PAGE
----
It can be highly subjective and difficult, particularly in an era of unprecedented change. But I would like to share three strategic directions where the train has either left the station, or is boarding.

1. Branches must be larger to survive. According to my firm’s profitability database, branches generated revenue (defined as consumer loan spreads, deposit spreads, and fees) as a percent of branch deposits of 3.50% in 2006. Today, that number is 2.08% due to the interest rate environment, the regulatory environment (reducing deposit fees), and customer behavioral changes. Therefore, the average deposit size of branches grew, to over $60 million at the end of 2015 (see chart). This trend is not likely to change, as bankers are more apt to prune their network and increase overall branch profitability. And the customer. Don’t forget them. They use branches less, although many still identify branch location as important to bank selection.

2.  Technology expenditures will grow faster than overall expenditures. I recently performed this analysis for a client, identifying the “Data Processing” expense as a percent of total operating expenses for all FDIC insured banks as identified in their call report. Surprisingly, it represented only 4% of total operating expense.  Note this excludes IT personnel expense. But the number is growing faster than overall operating expense (see chart), meaning that IT expense is becoming a larger proportion of operating expense. It is disappointing that this trend is slowing so banks can meet their budgets and profit objectives, regressing back to old habits of cutting IT projects to make budget. But overall, banks are seriously evaluating technology to improve efficiencies and their clients’ banking experience.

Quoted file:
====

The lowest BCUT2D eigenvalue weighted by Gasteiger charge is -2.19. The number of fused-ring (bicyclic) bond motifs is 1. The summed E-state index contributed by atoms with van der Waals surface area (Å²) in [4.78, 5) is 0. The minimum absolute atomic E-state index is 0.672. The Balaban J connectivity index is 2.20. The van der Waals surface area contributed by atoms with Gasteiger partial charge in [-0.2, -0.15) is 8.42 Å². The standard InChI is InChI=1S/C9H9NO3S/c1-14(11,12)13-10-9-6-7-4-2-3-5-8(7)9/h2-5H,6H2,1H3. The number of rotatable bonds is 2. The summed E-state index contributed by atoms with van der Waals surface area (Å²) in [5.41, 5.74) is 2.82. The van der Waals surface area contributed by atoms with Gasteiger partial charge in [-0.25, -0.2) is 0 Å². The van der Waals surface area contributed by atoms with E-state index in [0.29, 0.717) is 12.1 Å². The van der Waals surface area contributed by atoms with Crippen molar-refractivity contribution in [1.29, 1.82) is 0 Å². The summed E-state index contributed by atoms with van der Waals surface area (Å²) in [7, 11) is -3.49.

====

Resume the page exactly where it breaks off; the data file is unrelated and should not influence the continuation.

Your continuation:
3.   Robotics are coming. It was only recently I began to believe this. But there are opportunities being evaluated and implemented to automate repetitive processes to reduce overall costs, minimize risk, and speed the process. A couple examples where automation and/or robotics are ripe to improve processes include reviewing remote deposit checks, currently eye-balled by humans. Not scalable. The x-point evaluation could more quickly and effectively be accomplished by a robot. Another area where automation is coming is BSA case evaluation, where the bank’s BSA application identifies potentially high-risk client activity and a program goes through several standardized checks to clear the case or elevate it for human intervention, reducing the overall number of cases needing human review.

These aren’t the only changes. Just the ones that I believe are coming, no matter who tries to stop them.

So why try to stop them?

~ Jeff

Saturday, October 01, 2016

Thank You Mr. Stumpf!

Bank reputations were on the rise. After the financial crisis of 2007-08, led by making mortgage loans to people that had little resources to repay them, banks were climbing from the reputational abyss.